Wanna go Double Dutch?
9th December 2003
AlDaja;5221572From the European compass/perspective most of you guys are so entrenched in socialist thought and reliant upon Government baby-sitting, that you probably do consider Obama tame by comparison...but for those of us who do not embrace socialism (majority of Americans) our compass is very sensitive. [/QUOTE]I'd argue that from a world perspective/compass all of them are pretty close together. Especially when looking at the entire compass from left to right and authoritatrian to liberal(ism). But perhaps because in the US the elections often seem to end with rather moderate candidates you might zoom in a bit more on that part of the grid. And thus anything outside this focus area (be it more to the left, right, authotorian or liberal) quickly become seen as "extremes".
The politcalcompass (regarding US politics / US 2008 elections) site puts it quite neutral and correct if you ask me: "When examining the chart it's important to note that although most of the candidates seem quite different, in substance they occupy a relatively restricted area within the universal political spectrum"Spoiler: Show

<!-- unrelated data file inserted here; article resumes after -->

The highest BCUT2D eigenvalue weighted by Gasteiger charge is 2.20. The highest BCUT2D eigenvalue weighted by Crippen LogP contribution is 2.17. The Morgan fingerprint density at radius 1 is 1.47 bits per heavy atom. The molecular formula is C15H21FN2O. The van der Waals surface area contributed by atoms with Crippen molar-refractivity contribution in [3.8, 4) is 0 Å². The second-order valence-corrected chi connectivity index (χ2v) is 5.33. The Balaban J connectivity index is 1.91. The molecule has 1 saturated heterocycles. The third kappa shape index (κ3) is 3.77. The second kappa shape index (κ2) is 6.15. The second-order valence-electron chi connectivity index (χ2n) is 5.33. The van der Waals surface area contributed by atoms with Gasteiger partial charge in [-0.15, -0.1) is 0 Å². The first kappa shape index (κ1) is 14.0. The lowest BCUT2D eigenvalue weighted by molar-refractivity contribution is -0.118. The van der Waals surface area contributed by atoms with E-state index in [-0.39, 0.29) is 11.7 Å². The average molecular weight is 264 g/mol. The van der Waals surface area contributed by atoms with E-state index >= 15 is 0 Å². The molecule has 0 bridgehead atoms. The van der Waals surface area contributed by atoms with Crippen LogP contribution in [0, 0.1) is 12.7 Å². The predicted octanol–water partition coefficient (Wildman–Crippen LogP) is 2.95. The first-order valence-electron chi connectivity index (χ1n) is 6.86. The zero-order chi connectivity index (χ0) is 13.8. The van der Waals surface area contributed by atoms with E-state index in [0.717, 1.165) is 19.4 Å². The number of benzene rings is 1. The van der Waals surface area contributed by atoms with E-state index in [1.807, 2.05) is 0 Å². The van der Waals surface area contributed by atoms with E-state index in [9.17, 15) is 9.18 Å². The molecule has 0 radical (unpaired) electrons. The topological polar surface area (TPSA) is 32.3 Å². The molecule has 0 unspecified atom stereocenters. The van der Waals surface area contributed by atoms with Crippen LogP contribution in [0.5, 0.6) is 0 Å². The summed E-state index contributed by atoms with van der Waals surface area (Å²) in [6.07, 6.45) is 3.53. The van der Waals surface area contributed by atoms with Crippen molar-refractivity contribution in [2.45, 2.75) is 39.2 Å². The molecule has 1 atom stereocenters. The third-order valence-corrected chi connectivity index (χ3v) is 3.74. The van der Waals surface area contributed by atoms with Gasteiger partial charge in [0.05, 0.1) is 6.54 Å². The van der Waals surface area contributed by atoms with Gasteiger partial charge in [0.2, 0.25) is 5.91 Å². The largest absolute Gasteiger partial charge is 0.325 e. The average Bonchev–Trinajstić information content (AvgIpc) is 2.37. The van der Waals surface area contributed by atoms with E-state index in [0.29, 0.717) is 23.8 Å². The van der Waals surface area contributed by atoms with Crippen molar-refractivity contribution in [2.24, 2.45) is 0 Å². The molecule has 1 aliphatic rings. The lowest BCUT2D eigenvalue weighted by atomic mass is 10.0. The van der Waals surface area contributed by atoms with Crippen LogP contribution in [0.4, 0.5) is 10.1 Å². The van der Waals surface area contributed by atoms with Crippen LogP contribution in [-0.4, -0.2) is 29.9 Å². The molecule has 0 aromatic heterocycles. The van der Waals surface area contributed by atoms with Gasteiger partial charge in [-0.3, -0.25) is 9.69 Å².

"While Cynthia McKinney and Ralph Nader are depicted on the extreme left in an American context, they would simply be mainstream social democrats within the wider political landscape of Europe. Similarly, Obama is popularly perceived as a leftist in the United States while elsewhere in the west his record is that of a moderate conservative. For example, in the case of the death penalty he is not an uncompromising abolitionist, while mainstream conservatives in all other western democracies are deeply opposed to capital punishment. The Democratic party's presidential candidate also reneged on his commitment to oppose the Foreign Intelligence Surveillance Act. He sided with the ultra conservative bloc in the Supreme Court against the Washington DC handgun ban and for capital punishment in child rape cases. He supports President Bush's faith-based initiatives and is reported in Fortune to have said that NAFTA isn't so bad. Despite all this, some angry emailers tell us that Obama is a dangerous socialist who belongs on the extreme left of our chart. In an apparently close race, genuine leftists McKinney and Nader may attract sufficient votes from Obama to deliver McCain to the Oval Office. "